A celebration is a special enjoyable event that people organize because something pleasant has happened or because it is someone's birthday or anniversary.
On Australia Day (26 January) we reflect on what it means to be Australian. We celebrate all the things we love about our country—our home, our history and our people.
Australia Day was called “Foundation Day” in the early part of the nineteenth century, and was typically marked by sporting events including horse racing and boat races. The first colony to declare Australia Day as a public holiday was New South Wales in 1838, on the 50th anniversary of the Sydney Cove landing.
Christmas is the observance of Jesus’ humble birth in a stable in Bethlehem. The holiday also celebrates the events surrounding his birth, such as an angel’s appearance to shepherds, telling them to visit the newborn king.
Easter is a Christian holiday that celebrates the resurrection of Jesus Christ from the dead. The Friday before Easter is called Good Friday. It is the day that Jesus was crucified on the cross at Calvary.
Traditional holiday foods are foods and dishes that are passed on through generations or which have been consumed for many generations. Traditional holiday foods and dishes are traditional in nature, and may have a historic precedent in a national dish, regional cuisine or local cuisine.
A holiday is a day set aside by custom or by law on which normal activities, especially business or work including school, are suspended or reduced. Generally, holidays are intended to allow individuals to celebrate or commemorate an event or tradition of cultural or religious significance.
'ANZAC' stands for Australian and New Zealand Army Corps. On the 25th of April 1915, Australian and New Zealand soldiers formed part of the allied expedition that set out to capture the Gallipoli peninsula. These became known as Anzacs and the pride they took in that name continues to this day.
Our planet is an amazing place, but it needs our help to thrive! That’s why each year on April 22, more than a billion people celebrate Earth Day to protect the planet from things like pollution and deforestation. By taking part in activities like picking up litter and planting trees, we’re making our world a happier, healthier place to live.
The aim of R U OK? Day is to engage Australians to connect with people in the community they may have concerns about, encouraging them to seek further help and to follow up to ensure support is being provided.
It is a celebration of the victory of light over darkness and the triumph of good over evil. 3. This festival can last up to five days. Diwali takes place every year in late October or early November depending on the cycle of the moon.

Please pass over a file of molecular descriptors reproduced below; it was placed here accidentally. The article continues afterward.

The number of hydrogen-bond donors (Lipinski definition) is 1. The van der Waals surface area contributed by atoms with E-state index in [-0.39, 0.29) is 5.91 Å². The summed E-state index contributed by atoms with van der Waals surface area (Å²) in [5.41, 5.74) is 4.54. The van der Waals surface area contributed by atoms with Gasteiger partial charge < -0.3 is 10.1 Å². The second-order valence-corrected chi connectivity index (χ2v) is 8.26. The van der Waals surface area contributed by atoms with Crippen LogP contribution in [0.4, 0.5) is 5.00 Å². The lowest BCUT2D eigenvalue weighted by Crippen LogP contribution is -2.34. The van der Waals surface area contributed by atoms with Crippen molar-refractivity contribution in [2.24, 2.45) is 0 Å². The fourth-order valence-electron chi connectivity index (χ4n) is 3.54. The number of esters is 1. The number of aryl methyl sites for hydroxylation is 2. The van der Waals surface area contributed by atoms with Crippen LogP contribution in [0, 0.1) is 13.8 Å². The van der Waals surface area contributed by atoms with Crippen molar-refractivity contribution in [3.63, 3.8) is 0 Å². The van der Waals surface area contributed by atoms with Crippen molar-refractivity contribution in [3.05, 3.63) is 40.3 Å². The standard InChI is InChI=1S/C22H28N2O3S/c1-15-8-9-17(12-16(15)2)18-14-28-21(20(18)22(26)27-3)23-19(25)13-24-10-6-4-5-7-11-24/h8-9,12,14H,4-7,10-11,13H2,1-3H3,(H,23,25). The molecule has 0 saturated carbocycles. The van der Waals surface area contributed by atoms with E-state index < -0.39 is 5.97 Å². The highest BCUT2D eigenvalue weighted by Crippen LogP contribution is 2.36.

The day commemorates Saint Patrick and the arrival of Christianity in Ireland, and celebrates the heritage and culture of the Irish in general. Celebrations generally involve public parades and festivals, céilithe, and the wearing of green attire or shamrocks.
Festivals and celebrations are both events and occasions that are marked by joy, mirth, and happiness of people. Usually both events are done in the presence of the public. “Celebration” is the broad and general term for any merry-making activity
Remembrance Day in Australia is dedicated to Australians who died as a result of war, particularly from World War I onwards. A minute of silence is dedicated to the deceased, especially for soldiers who died fighting to protect the nation. Remembrance Day is annually observed on November 11 although it is not a public holiday.
Holi ( /ˈhoʊliː/) is a popular ancient Indian festival, also known as the "Festival of Love", the "Festival of Colours" and the "Festival of Spring". The festival celebrates the eternal and divine love of Radha Krishna. Holi is a Hindu festival that takes place every spring. It's all about new beginnings — Holi welcomes the spring season and celebrates the end of winter. The Holi festival always falls on Purnima, or the day of the full moon. It's a two-day holiday; the day of the March full moon is Holika Dahan.2
Thanksgiving Day, annual national holiday in the United States and Canada celebrating the harvest and other blessings of the past year. Americans generally believe that their Thanksgiving is modeled on a 1621 harvest feast shared by the English colonists (Pilgrims) of Plymouth and the Wampanoag people.
The Chinese New Year celebrates the first day of the first month on the Chinese calendar. It is also called the Spring Festival and is the most important of the traditional Chinese holidays.
Since 1880, Bastille Day has been celebrated annually on July 14 as the national independence festival of France. The date commemorates the capture of the Bastille, a state prison in Paris that fell to a mob on July 14, 1789, signaling the end of the reign of Louis XVI and the beginning of the French Revolution.